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Nursing Bras and Pads
Designed with cups that open and close with minimum effort, a nursing bra helps you respond quickly when your baby is hungry. Comfort and support are key, so look for soft fabrics, stretch straps and adjustability. Nursing pads tuck neatly into your nursing bra to minimize leakage that may occur after breastfeeding. The pads come in two varieties -- cloth and disposable. If you use cloth, you'll need at least two pairs on hand so you can launder one set while using the other.
Every state requires infants in automobiles to ride in government-approved car seats. In fact, you'll need a car seat within days of the birth, for that momentous ride home from the birth center or hospital. Your child should always ride in the back seat and, until his or her second birthday, always ride facing backward.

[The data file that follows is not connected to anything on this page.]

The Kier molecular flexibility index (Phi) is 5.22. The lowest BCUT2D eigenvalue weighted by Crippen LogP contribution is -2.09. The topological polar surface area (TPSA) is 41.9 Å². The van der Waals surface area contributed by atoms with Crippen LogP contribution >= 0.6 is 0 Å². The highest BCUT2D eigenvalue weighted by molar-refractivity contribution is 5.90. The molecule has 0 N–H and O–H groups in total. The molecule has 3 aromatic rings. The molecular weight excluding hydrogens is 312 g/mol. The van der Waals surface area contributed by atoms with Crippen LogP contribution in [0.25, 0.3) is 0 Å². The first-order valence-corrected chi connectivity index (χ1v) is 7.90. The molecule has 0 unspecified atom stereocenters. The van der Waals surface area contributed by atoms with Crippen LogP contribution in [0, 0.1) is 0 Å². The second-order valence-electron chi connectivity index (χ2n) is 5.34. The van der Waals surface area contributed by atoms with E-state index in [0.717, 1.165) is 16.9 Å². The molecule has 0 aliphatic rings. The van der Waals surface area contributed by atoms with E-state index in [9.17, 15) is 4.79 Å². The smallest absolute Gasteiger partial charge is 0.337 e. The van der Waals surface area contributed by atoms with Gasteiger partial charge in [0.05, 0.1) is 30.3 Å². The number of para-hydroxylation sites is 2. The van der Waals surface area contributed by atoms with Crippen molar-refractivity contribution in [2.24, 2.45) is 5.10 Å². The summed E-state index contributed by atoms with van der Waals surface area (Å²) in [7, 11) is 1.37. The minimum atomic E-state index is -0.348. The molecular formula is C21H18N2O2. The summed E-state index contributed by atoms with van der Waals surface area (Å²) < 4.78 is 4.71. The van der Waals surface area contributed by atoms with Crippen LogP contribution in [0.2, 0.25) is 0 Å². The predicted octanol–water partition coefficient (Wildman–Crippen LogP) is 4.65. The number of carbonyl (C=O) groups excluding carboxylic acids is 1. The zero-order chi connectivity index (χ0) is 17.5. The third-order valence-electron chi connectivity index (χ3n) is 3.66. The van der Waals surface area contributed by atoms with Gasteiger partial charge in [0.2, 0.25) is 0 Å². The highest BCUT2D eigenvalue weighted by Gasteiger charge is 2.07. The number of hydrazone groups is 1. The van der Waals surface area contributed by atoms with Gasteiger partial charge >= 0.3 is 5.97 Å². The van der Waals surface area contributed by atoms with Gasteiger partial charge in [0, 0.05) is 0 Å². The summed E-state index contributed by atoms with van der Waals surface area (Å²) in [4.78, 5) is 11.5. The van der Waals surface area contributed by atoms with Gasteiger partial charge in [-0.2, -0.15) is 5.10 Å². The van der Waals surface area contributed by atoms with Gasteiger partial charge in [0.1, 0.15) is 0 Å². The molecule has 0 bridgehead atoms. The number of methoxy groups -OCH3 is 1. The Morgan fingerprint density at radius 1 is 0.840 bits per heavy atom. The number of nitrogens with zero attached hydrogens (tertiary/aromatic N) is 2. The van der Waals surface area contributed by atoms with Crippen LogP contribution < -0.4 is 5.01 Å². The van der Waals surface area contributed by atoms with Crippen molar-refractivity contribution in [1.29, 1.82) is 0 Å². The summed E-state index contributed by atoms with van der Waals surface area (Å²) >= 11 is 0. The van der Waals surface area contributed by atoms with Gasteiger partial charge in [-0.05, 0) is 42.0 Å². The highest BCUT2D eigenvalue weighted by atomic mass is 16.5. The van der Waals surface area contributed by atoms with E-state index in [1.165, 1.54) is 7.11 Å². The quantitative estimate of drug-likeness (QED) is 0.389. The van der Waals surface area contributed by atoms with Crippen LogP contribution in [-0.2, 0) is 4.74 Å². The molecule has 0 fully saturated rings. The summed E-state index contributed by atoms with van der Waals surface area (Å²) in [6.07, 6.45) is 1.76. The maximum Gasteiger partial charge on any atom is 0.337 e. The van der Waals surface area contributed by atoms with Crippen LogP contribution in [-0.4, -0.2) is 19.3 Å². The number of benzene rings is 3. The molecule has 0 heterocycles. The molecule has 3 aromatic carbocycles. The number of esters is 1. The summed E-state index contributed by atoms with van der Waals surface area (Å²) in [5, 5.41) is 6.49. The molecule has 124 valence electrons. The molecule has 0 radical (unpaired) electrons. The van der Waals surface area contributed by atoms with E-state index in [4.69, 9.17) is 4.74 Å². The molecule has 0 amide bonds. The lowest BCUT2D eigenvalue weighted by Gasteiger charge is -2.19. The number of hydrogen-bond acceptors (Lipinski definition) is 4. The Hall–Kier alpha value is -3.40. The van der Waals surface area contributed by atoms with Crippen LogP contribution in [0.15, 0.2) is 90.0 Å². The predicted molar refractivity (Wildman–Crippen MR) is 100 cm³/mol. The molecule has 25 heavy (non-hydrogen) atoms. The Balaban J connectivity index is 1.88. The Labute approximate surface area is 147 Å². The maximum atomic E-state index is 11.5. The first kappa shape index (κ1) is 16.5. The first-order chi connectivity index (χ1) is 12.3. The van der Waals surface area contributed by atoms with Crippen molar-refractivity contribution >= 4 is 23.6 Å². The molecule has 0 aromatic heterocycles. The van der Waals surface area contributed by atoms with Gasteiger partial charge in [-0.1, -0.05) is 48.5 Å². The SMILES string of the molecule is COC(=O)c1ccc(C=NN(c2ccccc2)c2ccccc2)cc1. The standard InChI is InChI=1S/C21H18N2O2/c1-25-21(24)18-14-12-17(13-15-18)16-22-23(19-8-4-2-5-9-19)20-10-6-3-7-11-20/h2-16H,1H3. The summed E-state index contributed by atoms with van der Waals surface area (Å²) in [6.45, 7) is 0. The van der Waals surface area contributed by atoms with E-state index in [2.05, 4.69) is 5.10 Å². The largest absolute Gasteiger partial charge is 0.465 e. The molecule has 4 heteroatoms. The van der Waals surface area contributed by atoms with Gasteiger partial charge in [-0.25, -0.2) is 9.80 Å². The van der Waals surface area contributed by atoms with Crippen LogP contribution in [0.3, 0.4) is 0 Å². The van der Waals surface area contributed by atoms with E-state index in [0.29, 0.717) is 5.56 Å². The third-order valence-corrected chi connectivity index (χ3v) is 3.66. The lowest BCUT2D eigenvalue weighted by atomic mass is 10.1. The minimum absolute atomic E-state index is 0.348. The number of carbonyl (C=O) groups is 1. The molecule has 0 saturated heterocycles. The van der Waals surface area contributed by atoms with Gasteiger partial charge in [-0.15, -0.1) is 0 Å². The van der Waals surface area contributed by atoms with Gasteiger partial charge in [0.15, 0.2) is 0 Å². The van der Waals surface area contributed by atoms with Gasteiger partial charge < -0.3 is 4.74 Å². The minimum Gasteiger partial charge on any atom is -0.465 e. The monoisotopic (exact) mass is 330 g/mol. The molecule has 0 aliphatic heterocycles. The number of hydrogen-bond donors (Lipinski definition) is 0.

Infant seats have a handle so you can easily carry your baby to and from the car. Some seats snap into bases (which you leave belted in the car), and some can be snapped into a stroller so you don't have to disturb a sleeping baby when you're out and about. Other "convertible" seats can be used (with a supportive insert) for infants in the rear-facing position. After your child turns two, or has reached the maximum height and weight for their seat, you can turn the convertible seat around to face forward and use it until your child weighs 40 pounds. After that, your child will graduate to a booster seat.
Features to look for include: a five-point harness system (the safest, according to several studies), an easy-to-release locking mechanism, straps that are easily adjustable as your child grows and a cover that can easily be removed for washing. Whatever car seat you choose, follow the instructions carefully to ensure that it's properly installed to give your baby the best possible protection.